McKibbin’s Scribblin’s: It was just a few extra letters…
If we ignore the two extra letters – and the fact it had no basis in fact – one of the world’s most popular cartoon strips could have helped promote Rifle to thousands, maybe millions, of people.
To some, it may have already done so.
Several people mentioned to me last week that they wondered if the “Doonesbury” cartoon strip, carried by the Glenwood Springs Post Independent and thousands and thousands of other newspapers, might have been about our little ol’ town out here in the wild, wild west. The thought crossed my mind, too, since I’m a loyal reader of Garry Trudeau’s usually on-the-mark lampooning of all things political.
For those who don’t care for Trudeau’s take on certain issues near and dear, or who might have missed a week’s worth of strips, let me sum up. It took place at a meeting of the town council in “Riffles,” Colo., where the council was debating whether to allow recreational sales of marijuana. One character, Zip, who may look to some people like a stereotypical marijuana user, has a few of what you might call “memory problems” getting up to speak in favor of the town allowing the sale of one of Zip’s apparently favorite products.
You can go online and search for them if you want to review. Suffice it to say the town council, just as Rifle City Council did, voted to ban the sales of weed, which allowed some other Doonesbury characters to opine on the wisdom of such action.
As the only reporter who attended every workshop and Rifle council meeting, with two different councils, where the marijuana issue was discussed, I knew these Doonesbury strips were not exactly accurate. I’m sure most readers did, too.
I never saw anyone like Zip get up to urge our elected leaders to allow marijuana sales. I’m not saying Rifle doesn’t have a Zip or two, every community probably does. I just don’t remember him speaking his piece on the issue.
But still, the fact Trudeau called a Colorado town “Riffles” and focused on the marijuana issue was humorously similar and I enjoyed several chuckles through the week.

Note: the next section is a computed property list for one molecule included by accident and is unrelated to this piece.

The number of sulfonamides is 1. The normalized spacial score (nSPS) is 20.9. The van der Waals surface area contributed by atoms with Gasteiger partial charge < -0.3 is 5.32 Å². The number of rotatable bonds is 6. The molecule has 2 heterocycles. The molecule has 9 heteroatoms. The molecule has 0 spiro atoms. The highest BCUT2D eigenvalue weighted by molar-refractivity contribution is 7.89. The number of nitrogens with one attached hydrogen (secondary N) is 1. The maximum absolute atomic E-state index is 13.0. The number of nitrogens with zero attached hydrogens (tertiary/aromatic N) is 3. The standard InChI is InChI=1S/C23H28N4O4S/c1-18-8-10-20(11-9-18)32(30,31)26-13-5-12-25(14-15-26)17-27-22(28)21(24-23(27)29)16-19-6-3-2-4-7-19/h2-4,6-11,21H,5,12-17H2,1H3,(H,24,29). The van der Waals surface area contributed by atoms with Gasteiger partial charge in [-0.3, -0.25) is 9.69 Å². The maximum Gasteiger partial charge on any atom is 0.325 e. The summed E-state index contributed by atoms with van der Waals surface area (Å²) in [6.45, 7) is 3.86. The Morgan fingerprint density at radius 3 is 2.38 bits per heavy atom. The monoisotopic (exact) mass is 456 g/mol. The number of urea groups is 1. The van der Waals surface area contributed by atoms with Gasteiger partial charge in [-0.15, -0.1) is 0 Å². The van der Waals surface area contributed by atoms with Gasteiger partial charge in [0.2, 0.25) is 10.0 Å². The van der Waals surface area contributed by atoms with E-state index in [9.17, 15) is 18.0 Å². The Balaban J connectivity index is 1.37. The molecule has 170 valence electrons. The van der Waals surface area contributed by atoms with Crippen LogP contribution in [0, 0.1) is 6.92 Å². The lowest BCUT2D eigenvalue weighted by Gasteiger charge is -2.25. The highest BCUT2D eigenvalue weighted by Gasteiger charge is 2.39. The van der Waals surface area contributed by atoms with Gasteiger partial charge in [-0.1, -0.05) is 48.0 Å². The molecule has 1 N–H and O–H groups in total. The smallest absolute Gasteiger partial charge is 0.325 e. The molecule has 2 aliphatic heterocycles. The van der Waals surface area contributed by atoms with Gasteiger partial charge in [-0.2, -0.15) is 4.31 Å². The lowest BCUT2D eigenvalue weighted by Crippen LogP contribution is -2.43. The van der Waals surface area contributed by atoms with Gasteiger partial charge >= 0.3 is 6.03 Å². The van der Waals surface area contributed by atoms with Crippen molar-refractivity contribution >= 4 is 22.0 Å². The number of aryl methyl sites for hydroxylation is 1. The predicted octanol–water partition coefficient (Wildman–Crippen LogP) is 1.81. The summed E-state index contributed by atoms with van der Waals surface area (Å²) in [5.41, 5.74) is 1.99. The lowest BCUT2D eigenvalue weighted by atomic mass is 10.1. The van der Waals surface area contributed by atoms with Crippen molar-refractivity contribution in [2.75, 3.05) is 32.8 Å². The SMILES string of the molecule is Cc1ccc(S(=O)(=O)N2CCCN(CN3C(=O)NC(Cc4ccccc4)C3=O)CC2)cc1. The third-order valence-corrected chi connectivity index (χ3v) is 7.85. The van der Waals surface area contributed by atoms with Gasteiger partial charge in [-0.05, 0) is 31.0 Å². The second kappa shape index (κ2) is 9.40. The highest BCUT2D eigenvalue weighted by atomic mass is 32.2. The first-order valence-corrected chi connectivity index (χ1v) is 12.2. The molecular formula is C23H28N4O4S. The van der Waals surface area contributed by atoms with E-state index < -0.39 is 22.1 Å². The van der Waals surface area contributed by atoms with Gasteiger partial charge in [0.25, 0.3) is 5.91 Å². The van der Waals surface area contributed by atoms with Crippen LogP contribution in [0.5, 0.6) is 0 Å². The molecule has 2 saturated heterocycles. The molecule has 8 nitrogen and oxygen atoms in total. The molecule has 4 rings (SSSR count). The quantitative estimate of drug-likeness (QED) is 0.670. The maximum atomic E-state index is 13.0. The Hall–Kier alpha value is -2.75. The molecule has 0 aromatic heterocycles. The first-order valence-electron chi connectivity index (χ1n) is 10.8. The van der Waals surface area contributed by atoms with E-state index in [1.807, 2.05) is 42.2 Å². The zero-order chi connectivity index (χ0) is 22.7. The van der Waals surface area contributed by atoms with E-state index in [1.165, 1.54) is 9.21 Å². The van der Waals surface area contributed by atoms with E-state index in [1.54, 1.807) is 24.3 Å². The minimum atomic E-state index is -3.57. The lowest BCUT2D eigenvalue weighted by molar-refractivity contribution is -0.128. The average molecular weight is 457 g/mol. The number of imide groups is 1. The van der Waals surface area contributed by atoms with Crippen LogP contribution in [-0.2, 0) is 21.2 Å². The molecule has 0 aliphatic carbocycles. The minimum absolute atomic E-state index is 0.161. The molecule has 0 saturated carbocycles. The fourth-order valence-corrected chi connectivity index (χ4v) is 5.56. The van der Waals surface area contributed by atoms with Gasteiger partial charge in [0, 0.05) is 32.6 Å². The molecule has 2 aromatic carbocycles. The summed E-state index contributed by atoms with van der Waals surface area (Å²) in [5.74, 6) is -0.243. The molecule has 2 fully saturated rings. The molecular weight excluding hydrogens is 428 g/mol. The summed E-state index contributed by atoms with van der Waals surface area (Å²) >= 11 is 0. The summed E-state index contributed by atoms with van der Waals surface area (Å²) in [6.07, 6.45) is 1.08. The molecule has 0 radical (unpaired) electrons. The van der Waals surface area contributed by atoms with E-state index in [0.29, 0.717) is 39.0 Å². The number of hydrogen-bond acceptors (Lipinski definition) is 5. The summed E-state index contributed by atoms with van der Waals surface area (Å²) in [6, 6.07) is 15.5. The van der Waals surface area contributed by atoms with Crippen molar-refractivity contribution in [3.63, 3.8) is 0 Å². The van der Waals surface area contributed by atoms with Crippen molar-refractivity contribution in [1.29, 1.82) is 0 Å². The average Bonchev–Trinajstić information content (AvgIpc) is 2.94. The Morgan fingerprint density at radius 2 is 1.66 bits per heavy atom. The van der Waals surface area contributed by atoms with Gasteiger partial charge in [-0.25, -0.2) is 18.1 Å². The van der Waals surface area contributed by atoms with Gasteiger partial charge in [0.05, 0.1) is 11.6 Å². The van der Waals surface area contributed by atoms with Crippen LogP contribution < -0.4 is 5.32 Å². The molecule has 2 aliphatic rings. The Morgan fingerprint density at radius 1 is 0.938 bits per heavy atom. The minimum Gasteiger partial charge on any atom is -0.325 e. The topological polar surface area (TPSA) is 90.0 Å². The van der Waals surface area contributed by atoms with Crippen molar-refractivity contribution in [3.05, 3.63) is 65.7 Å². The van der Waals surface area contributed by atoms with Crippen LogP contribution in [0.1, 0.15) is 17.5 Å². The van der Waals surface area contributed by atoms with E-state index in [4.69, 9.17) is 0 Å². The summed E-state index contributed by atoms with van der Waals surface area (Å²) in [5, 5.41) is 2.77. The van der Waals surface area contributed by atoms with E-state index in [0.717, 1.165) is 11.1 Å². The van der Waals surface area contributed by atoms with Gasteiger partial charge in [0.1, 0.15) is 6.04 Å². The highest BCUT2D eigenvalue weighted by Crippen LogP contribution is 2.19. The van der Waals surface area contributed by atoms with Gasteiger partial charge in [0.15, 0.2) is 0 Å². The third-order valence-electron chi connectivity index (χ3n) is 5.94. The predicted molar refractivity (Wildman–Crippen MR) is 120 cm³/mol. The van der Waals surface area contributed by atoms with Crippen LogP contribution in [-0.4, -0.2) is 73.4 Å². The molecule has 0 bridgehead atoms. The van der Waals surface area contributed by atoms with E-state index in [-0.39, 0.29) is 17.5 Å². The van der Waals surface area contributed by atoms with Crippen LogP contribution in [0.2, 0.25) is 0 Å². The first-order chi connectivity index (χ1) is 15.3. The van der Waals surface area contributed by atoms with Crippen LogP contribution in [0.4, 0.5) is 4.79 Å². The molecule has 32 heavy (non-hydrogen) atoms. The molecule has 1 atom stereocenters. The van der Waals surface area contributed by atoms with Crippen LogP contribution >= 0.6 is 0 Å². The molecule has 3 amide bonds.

To get to the bottom of the matter, I emailed Sue Roush, managing editor for Universal Uclick, the syndication company that sells Doonesbury to newspapers. Here’s what she responded when I asked if Trudeau might have done a little research into what our council did regarding the issue to base his strip on:
“I’m ‘Doonesbury’s’ editor here, and I wondered the same thing you did when I read the week’s strips. Garry told me that he chose “Riffles” as the town name because it’s a mining term. It’s totally made up.”
Trudeau’s definition is one of several that’s correct. According to Dictionary.com, one meaning of “riffles” is “the lining of transverse bars or slats on the bed of a sluice, arranged so as to catch heavy minerals, as gold or platinum.”
I’m more familiar with it from my dad’s fly fishing lessons as a youngster. “Cast the fly right next to the riffles,” he’d say.
Wikipedia calls a riffle “a short, relatively shallow and coarse-bedded length of stream over which the stream flows at higher velocity and higher turbulence than it normally does in comparison to a pool.”
Way too wordy for my tastes, but accurate, I guess.
Still another definition from Wikipedia is “In the fishkeeping world, a ‘riffle tank’ is one specializing in aquatic life that originates in places with powerful currents like riffles.”
But I digress.
It’s just kind of disappointing our community missed out on a little playful limelight. All because one very creative man added a couple letters to our moniker.
But it was still a fun diversion, right?
Mike McKibbin is the editor of The Citizen Telegram.
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